What Happened When I Quit Caffeine


It’s hard to believe that it’s been two years since I officially quit caffeine.

I’d been hooked on it since college. My life in college involved a lot of physical demands – I’d go to school all day, teach or take a total of 3-4 dance classes at night, then go home or to the library to study until the early hours of the morning – and I drank coffee all.day.long. I had a 16-cup coffee maker and would make all 16 cups in the morning and drink it throughout the course of the day.

Over time, I realized this probably wasn’t healthy and started to cut back. My “happy place” was 1-2 cups a day. I’d have a cup in the morning when I woke up and one in the afternoon with a little snack. I eventually cut out the afternoon coffee because I realized it was affecting my sleep and making me jittery.

While I’ve always loved coffee (and caffeine, like energy drinks), I’ve also suffered from anxiety for a long time. I’ve had it since I was very young – as young as I can remember – and when I was in college I started experiencing panic attacks. At my worst point, I was experiencing 2-3 panic attacks per week. With therapy, I got my anxiety mostly under control before I had kids. But two winters ago, the attacks started to come back. My heart rate was constantly elevated, and I had insomnia, which was highly unusual for me.

Around that time, I was about to have surgery (for an unrelated issue), which made my anxiety even higher – I was nervous about the surgery and on edge from being in pain all the time – so I reduced my coffee intake down to 1 cup a day. I noticed that when I had coffee, my anxiety was higher and my heart rate was elevated. I didn’t feel focused and energized; I felt like a freaked-out rabbit.

The day after my surgery, I decided to skip my morning cup. I was on pain pills, so I figured if I was going to quit, that was the time to do it. Also, I didn’t feel comfortable drinking it with all of the drugs that were in my system. So, I stopped cold turkey, and I never went back.

Two years later, my energy levels are so much higher, my anxiety is down, and I don’t really miss it at all. I’ve found that since I stopped drinking caffeinated beverages, I feel more focused and energized than I did with my morning cup of coffee. When I wake up in the morning, I feel rested. My anxiety is the lowest it’s ever been, which is reason enough for me to skip it.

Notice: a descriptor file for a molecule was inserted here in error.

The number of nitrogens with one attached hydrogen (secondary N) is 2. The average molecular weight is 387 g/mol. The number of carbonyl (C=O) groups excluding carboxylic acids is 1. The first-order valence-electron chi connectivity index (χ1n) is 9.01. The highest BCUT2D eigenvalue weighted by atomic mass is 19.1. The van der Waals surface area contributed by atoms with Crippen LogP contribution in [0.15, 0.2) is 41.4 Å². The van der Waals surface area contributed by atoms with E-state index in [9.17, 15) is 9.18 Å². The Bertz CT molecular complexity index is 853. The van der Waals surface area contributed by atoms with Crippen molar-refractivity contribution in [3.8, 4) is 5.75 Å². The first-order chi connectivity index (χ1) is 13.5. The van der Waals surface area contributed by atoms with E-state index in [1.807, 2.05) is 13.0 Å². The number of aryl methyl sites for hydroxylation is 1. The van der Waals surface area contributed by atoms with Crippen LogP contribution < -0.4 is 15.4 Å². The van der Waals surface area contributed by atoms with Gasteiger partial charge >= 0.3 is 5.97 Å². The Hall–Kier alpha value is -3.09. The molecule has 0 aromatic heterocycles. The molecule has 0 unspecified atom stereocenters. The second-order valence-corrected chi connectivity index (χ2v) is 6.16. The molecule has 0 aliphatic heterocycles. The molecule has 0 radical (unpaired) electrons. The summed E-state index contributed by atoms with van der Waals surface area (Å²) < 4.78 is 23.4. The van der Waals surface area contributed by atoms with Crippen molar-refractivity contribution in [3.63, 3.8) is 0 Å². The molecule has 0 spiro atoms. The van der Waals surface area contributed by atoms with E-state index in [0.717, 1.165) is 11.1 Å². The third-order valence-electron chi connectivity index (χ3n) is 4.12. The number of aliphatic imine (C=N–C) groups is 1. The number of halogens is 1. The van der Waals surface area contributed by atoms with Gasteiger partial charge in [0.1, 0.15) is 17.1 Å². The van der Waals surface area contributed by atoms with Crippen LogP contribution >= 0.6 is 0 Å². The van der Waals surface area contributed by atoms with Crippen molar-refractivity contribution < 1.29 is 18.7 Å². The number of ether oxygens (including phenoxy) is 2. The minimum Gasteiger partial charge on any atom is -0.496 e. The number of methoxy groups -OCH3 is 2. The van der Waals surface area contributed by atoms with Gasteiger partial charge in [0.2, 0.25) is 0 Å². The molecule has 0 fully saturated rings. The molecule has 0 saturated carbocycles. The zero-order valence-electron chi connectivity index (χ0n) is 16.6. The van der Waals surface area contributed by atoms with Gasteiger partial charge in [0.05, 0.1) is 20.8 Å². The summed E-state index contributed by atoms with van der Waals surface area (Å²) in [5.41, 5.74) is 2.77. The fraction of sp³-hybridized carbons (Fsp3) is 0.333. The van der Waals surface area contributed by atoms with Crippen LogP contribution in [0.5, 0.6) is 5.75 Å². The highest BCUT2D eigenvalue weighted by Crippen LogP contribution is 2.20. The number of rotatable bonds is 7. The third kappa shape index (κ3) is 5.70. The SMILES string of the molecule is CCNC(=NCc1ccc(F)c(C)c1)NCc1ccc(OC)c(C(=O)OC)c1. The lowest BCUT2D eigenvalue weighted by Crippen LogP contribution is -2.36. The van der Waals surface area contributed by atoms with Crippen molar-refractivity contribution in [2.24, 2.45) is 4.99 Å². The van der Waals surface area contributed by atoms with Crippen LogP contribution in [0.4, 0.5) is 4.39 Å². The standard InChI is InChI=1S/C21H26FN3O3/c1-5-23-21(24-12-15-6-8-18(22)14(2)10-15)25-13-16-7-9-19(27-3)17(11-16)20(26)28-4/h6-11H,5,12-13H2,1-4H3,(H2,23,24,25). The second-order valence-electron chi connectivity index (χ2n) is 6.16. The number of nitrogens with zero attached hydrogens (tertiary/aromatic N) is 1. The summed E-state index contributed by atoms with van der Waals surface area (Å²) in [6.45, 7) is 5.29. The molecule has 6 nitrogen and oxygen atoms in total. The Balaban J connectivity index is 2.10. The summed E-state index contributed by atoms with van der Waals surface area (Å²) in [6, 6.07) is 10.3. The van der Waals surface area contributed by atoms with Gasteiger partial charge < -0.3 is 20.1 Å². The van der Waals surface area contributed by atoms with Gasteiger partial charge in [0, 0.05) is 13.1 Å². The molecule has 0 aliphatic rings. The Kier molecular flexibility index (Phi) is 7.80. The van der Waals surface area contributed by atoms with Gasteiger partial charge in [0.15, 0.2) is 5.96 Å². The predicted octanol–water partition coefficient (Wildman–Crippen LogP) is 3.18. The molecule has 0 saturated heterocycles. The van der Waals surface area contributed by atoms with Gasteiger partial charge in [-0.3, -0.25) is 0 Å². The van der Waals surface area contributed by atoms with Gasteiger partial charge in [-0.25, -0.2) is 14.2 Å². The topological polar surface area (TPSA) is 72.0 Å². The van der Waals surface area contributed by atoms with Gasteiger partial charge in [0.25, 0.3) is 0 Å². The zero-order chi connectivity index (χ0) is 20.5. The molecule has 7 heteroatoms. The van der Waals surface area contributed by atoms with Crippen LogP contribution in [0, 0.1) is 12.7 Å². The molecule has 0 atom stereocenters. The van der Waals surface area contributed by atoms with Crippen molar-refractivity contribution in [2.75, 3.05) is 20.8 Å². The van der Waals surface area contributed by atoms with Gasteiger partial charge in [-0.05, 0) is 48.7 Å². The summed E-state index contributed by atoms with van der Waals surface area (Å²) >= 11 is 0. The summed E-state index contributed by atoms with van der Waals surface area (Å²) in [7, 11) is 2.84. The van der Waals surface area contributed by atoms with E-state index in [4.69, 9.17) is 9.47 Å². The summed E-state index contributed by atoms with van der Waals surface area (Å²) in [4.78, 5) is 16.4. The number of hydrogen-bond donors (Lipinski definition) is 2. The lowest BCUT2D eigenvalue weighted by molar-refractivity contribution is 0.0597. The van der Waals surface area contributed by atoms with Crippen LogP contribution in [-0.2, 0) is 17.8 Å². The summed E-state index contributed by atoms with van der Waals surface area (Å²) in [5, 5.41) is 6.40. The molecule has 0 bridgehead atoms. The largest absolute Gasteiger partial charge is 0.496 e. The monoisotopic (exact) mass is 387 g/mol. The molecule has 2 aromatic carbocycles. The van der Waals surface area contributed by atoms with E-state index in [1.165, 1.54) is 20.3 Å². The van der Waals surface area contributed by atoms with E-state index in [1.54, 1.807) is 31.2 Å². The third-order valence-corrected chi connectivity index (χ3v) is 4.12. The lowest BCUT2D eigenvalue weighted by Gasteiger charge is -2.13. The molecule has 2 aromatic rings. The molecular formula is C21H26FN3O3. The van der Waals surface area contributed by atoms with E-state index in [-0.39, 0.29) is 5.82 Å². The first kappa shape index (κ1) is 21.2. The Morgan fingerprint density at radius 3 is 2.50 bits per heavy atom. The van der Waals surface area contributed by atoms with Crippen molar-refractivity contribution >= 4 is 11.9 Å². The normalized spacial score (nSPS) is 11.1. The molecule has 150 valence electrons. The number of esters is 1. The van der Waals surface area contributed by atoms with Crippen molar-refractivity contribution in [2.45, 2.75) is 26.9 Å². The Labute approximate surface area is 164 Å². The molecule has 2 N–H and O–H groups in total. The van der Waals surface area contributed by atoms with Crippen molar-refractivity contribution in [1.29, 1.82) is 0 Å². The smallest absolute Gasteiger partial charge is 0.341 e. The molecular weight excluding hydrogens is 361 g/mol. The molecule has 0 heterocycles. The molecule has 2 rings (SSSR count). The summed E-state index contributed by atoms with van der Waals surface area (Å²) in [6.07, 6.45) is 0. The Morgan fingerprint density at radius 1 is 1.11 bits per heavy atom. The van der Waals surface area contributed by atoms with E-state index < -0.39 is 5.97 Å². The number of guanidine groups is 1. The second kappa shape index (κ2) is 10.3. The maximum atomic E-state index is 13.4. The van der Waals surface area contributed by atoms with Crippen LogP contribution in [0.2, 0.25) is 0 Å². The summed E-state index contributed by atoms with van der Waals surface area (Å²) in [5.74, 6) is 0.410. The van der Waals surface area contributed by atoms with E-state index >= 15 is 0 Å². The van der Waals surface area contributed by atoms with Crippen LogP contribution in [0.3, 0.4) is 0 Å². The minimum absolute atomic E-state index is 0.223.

While I pass on caffeinated coffee, I still drink a ton of hot drinks. They’re warming and comforting, and I find that they’re just as good without the caffeine. Here’s what I’ve been choosing instead of regular ol’ coffee:

  • Decaf coffee. (Well duh, Gina.) I used to drink whatever, but it turns out that many companies will use chemicals to remove the caffeine. Organic fair-trade coffees will sometimes have a label on them that says, “Swiss Water Method” which means the caffeine is removed using only water and osmosis.
  • Medicine Ball from Starbucks. This is also amazing during winter months when everyone seems to be fighting a cold. The original version uses green tea, but if you ask for decaf, they’ll use Mint Majesty instead. It’s peach and mint tea, steamed lemonade, honey, peppermint syrup, and life. Just try it; you’ll love it.
  • Caffeine-free herbal teas. There are so many amazing ones! Here are some of my very favorites:
    • Tulsi Sweet Rose
    • Egyptian Licorice
    • Lemon Loaf
    • Cinnamon Vanilla Healthy Skin
    • Chamomile-Lavender
    • Bedtime tea
  • Mushroom hot cacao mix. It sounds terrifying, but it tastes wonderful. Mushrooms can provide healing properties, and you can’t taste them. Four Sigmatic is my very favorite brand.
  • Golden milk lattes. These are so warming, lightly sweet, with a hint of spice. This is my go-to recipe, and I also love the one you can buy from Gaia.
  • Morning detox drink. This has been a staple for years now. It can help kick-start your metabolism for the day, help fight cravings, and provide immune system benefits. Check out the recipe here!

Editor’s note: This post is an adaptation of a post originally published on The Fitnessista website. You can read the original post here.

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